Nearly four years ago, Alex introduced Social Signal’s readers to the beauty of Delicious and social bookmarking. The elevator pitch: store your bookmarks in the cloud instead of on your computer, and you can use them with any browser on any device, discover similar sites, sort by tags instead of strict hierarchies (although some browsers are finally getting wise to this, too), share with others, and discover people with similar interests.
Here’s what makes this a great way to sample the social media world: it’s completely scalable. At first, you can store bookmarks in complete privacy; screw up, say something dumb, and nobody need ever know. Take the time to add a few notes about them, then get the hang of tagging (re-read Alex’s post), and then start checking out bookmarks with similar tags from other people.
Once you’re ready to lay out the welcome mat, you can start saving your bookmarks publicly – and even then, you’ll discover that Delicious makes next to no social demands on you. (Handy hint: be sure to snag the bookmarklet that lets you bookmark any site with a mouse click.)
Now it’s time to take your first big step: expressing an opinion, tied to your identity. Yes, you could comment anonymously… but if you’re going to be responsible for an organization’s social media presence – and reputation – you need to get used to the idea that anonymity is often illusory. Better for an organization to stand behind their content than to be accused of sock-puppeting or astroturfing.
Pick a blog you like, and follow it for a while, reading not only the posts but the comments. Get a feel for the local culture. And then find an opportunity to weigh in with a comment that adds something to the conversation: a new point of view, some pertinent information, a useful link.
Lean more toward conversational than provocative, and keep your comment relatively brief (again, keeping in mind the typical comments on the blog). Then keep watching the blog for responses to your comment; where appropriate, respond to them, and build a conversation.
For all intents and purposes, you’ve just created a blog. Deep breaths – and relax: this is a surprisingly easy blog to maintain. What you’ll be doing here is logging the interesting things you find online, just as you did with Delicious. (And here, too, the bookmarklet is your friend.) But you get to choose an excerpt to include, and add your comment about the page, video or image you found.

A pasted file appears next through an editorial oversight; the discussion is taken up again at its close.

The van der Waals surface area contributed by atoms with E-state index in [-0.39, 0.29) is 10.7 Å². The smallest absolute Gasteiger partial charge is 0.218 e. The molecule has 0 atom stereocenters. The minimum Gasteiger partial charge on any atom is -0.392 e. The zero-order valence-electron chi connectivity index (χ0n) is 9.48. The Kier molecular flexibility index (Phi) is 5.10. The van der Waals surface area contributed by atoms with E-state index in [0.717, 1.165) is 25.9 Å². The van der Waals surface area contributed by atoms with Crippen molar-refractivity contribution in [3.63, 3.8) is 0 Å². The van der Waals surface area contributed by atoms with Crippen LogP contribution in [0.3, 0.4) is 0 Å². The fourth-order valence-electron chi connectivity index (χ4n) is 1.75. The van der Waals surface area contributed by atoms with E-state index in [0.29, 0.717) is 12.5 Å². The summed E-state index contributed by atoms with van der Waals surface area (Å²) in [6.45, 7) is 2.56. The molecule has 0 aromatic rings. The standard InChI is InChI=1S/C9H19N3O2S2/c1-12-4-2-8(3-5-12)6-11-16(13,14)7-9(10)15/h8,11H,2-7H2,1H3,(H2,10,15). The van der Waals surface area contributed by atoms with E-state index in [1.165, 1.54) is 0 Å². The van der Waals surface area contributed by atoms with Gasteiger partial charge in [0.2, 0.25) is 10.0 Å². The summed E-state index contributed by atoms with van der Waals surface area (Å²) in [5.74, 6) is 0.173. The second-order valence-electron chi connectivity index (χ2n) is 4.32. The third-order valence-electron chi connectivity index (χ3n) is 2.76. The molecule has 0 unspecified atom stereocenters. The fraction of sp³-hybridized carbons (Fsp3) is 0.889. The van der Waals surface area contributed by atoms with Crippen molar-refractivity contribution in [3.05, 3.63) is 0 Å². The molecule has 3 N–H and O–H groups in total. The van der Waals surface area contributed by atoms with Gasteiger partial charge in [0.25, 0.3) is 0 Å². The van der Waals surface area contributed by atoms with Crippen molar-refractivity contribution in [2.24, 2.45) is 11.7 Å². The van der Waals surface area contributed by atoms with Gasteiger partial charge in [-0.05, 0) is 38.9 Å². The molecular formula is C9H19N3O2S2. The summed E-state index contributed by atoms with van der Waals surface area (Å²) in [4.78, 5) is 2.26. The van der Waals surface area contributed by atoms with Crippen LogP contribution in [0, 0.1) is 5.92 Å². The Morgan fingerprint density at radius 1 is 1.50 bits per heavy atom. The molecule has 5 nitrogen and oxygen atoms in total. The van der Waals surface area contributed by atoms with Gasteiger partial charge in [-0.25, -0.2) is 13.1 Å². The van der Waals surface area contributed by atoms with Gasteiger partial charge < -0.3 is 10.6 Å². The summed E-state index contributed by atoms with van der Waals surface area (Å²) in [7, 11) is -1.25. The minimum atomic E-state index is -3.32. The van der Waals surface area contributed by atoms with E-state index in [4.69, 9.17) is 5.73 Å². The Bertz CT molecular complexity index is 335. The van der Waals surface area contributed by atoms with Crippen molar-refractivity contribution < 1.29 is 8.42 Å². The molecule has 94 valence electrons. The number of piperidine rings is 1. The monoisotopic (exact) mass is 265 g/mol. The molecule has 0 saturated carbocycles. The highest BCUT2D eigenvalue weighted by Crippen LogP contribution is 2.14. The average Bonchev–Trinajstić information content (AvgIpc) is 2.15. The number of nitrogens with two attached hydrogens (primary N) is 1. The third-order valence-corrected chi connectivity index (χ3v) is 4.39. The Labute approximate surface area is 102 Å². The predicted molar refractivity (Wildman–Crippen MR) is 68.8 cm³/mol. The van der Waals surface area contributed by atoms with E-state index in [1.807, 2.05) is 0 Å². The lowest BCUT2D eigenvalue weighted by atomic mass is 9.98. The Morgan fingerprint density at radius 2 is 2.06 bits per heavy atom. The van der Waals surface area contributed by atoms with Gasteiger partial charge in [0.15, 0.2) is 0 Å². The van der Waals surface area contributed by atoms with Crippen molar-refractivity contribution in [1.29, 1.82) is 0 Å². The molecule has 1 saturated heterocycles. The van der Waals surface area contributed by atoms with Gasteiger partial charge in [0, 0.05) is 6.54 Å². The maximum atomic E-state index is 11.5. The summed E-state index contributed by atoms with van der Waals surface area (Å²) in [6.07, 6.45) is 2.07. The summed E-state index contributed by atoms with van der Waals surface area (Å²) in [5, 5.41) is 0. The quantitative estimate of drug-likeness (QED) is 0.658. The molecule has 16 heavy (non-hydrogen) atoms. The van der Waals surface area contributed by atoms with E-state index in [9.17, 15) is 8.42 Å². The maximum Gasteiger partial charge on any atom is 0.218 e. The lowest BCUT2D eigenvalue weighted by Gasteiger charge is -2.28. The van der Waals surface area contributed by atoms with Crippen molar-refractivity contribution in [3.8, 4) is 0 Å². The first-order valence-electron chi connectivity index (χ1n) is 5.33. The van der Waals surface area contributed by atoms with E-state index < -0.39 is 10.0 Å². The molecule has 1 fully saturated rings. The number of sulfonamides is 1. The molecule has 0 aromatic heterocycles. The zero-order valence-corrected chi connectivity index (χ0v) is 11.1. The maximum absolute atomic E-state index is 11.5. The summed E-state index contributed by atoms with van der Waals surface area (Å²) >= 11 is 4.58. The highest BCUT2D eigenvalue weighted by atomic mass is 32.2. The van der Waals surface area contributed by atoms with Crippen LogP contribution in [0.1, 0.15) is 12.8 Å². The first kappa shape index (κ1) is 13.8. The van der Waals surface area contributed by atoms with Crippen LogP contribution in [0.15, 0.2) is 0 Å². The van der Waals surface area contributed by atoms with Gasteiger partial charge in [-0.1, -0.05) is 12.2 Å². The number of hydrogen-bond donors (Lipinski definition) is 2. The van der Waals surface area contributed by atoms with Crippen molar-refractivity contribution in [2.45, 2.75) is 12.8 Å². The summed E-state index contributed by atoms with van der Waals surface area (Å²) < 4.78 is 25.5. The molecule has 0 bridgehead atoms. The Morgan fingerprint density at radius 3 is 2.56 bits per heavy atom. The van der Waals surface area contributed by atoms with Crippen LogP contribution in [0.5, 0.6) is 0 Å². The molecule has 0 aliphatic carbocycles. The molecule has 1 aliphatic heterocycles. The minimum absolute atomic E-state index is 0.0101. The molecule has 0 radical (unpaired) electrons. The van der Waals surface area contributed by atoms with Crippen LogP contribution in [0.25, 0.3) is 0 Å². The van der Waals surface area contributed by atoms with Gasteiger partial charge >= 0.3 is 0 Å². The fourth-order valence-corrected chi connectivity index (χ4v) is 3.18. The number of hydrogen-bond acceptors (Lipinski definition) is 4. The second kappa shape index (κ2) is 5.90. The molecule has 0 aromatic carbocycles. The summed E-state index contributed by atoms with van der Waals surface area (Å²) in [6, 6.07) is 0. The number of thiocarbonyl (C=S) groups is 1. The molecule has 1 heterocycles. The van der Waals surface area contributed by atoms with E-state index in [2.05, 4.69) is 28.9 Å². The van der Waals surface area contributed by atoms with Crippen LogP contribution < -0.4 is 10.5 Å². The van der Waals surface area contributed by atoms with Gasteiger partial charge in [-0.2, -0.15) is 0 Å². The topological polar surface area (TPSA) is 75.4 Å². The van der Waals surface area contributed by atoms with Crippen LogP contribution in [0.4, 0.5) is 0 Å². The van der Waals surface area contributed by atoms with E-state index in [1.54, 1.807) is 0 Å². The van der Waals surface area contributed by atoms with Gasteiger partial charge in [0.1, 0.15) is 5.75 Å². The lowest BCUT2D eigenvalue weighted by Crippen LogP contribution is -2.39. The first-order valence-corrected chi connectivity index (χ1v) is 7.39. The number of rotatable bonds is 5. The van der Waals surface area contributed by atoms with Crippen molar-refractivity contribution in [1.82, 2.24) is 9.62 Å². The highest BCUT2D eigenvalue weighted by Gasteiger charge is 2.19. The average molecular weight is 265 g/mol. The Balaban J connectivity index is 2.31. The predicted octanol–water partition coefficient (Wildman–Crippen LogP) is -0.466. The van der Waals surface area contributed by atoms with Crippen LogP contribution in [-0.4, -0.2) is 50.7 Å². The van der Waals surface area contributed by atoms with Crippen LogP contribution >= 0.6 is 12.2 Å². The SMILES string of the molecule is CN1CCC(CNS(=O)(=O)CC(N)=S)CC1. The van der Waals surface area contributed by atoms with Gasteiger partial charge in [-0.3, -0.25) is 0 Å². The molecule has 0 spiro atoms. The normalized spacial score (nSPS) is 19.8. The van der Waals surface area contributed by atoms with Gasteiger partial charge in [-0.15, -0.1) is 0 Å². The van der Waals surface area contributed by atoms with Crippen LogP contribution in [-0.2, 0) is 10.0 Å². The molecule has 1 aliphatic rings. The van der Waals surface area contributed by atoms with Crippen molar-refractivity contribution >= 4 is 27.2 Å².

You can also check out other users, subscribe to their feeds, comment on their posts and, yes, do a little social networking. But at first, be conservative about how visible you are. That helps to keep the stakes low until you decide whether you’re in this for the long haul, and want to invest the time and social capital in building a more networked presence.
Got a particular area of expertise? Chances are there’s a blog out there on that topic… with an author who wouldn’t mind running a few posts of yours. Your best bet is someone in your personal network, or a friend of a friend who can vouch for you; you may have to knock on a few virtual doors before you find someone who’s willing to take you on.
Talk over expectations and possible topics, agree on a schedule of posts, and then stick to it (to get used to the idea of a steady rhythm of content creation). Respect the tone and voice of the blog’s author (although you don’t have to imitate it). Talk up your posts in your other online presences, and engage whatever conversation emerges in the blog’s comments and on other blogs. Finish off with a thank-you post mentioning both the author and the blog’s community for having you, and ride off into the sunset… until your next guest-blogging stint.
Ready to bring that puppy home?
Now you’ve had a real taste of the world of social media, what was it like? Were the time demands onerous, or were you able to manage them? Did you find that words came easily to you, or was it like pulling teeth? (And did you find yourself resorting to clichés like “pulling teeth”?)
What you’ve learned in this six-city tour of social media is only the beginning. (We barely even touched video, audio or photography.) But now you have a first-hand sense of the time required and the degree of public exposure it can involve.
What’s more, hopefully you’ve done more than just clean up dog poop and change baby diapers. You’ve also had a glimpse of the more rewarding side of the social web – the shared ideas and relationships that can be so powerful both for individuals and for organizations.
So now you get to decide: is your organization ready for a puppy of its very own?